Geek Culture

The Outer Worlds’ Choice-Based Narrative Allows Players To Be The Big, Bad Villain

Branching narratives and choice-based storytelling is not exactly a novel concept in today’s gaming community, but especially not so for Obsidian Entertainment. The team has demonstrated their creative prowess with four unique endings to Fallout: New Vegas, after all, and it seems the signature hallmark will be carried over to their next RPG-shooter project, The Outer Worlds.

“You [can actually] end up being the antagonist of the game, based on your choices,” senior narrative designer Megan Starks revealed in an interview with GameSpot. And while details were naturally kept under wraps (since y’know, the game will have to be spoilt), she confirmed that choosing the path of villainy will bring considerable changes to the overall outcome.

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These options need not necessarily be fuelled by dialogue or character interactions, however. Actions also play a big part in the game, and Starks elaborated, “A lot of [the story] is based on the actions you take in the game. If you kill someone that [another character] cares about, they’re definitely going to be very opinionated.”

The Outer Worlds is set to feature a variety of companions and important NPCs, much like the Dragon Age series. According to the narrative designer, they are crafted to reflect different personalities, with the narrative design saying, “The companions are like real people. They have opinions on things. Companions have their own quests and you can decide which way you want to push them during the quest, but you can also fail the quest based on those decisions.”

Suffice to say, a loss in companions will result in a lacking story and combat experience. Apart from granting perks and battle advantage to players, they also provide advice and are able to solve issues in various unique ways.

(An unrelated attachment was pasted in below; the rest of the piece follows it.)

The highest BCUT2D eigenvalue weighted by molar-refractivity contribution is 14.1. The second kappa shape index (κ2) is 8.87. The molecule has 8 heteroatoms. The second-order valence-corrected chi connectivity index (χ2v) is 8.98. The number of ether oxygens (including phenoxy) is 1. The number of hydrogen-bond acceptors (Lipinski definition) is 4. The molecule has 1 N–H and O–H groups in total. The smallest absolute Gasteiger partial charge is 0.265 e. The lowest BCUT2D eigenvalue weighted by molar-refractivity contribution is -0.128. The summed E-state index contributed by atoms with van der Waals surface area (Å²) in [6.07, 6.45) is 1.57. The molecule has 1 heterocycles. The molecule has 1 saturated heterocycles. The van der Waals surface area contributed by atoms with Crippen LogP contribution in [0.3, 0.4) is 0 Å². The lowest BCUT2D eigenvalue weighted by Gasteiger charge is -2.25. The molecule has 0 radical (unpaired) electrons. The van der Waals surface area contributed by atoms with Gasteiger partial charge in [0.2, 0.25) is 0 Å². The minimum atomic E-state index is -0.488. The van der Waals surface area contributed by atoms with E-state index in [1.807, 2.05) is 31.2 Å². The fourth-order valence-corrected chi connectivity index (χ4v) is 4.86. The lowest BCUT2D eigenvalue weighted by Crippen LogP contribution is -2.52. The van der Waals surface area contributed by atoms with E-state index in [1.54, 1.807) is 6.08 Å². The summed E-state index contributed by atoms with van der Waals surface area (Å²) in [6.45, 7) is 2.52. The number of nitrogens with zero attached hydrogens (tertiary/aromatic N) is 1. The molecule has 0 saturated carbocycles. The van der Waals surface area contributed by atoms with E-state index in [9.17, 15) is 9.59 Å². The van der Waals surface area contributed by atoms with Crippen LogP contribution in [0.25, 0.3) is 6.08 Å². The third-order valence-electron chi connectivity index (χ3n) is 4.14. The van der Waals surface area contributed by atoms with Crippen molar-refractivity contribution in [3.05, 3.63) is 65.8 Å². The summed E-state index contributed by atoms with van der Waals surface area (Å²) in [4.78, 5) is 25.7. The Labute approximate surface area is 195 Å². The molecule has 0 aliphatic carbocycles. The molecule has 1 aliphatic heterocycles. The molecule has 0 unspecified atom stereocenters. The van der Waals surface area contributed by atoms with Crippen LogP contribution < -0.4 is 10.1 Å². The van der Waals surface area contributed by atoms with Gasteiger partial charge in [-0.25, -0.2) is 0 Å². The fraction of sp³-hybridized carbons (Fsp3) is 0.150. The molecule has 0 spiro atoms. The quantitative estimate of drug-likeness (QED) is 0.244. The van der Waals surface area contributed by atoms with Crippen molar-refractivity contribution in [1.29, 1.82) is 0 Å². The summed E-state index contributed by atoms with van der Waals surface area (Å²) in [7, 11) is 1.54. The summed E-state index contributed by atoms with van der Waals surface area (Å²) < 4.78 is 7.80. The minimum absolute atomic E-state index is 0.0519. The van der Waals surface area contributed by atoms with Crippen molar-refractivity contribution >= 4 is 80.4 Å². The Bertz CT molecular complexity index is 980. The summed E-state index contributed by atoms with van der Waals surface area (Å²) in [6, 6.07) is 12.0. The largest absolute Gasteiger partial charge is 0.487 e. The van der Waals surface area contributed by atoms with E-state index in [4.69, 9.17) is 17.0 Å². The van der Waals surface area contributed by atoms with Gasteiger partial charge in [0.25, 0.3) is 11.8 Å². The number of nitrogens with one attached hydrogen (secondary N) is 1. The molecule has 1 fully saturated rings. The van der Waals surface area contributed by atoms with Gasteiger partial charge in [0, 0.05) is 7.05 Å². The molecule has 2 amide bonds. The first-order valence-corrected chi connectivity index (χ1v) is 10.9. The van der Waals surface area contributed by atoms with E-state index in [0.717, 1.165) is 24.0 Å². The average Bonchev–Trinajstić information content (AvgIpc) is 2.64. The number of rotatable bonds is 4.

It’s similar to how life works, and that’s not the only area where the game borrows cues from real life. Whenever the player character makes a decision or mistake, they develop a Flaw – which brings about some nerfs, as the name suggests – that’s balanced out by an accompanying helpful perk. Robophobia, for instance, is spawned from repeated deaths at the hands of robot enemies in a short time frame, while having a fear of the dark will take away the ability to sneak into an enemy stronghold through unlit backlit alleys.

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The addition of Flaws serves as a challenge to more experienced players, so neophytes are not given the choice to not go down this road. “You don’t have to take a Flaw unless you’re playing the hardest difficulty, which is the Supernova Mode,” Starks shared. “But if you choose to take a Flaw, it is with you for the rest of the game.”

Slated for release on October 25, 2019 for Xbox One, PS4, and PC, The Outer Worlds does appear to be a promising, enjoyable title. In our interview at E3 with the developer, we pinned the game as one that bears “all the hallmarks of [Fallout: New Vegas], whilst making things fresh,” and from the looks of it, it’s definitely that – and then some.

Based on the team’s past work on Fallout: New Vegas and Tyranny, we can assume that the upcoming title will feature a mix of gameplay elements from both. In New Vegas, being the big bad saw different interaction options, but combat mechanics and skills remained largely unchanged. Meanwhile, the latter title had some slight changes to that, with altered dialogue choices and battle mechanics. Since taking on a villainous role seems like a huge deal in The Outer Worlds, it’s only logical that the team will bring in even larger changes, offering a drastically different gameplay experience in both character interaction and combat.


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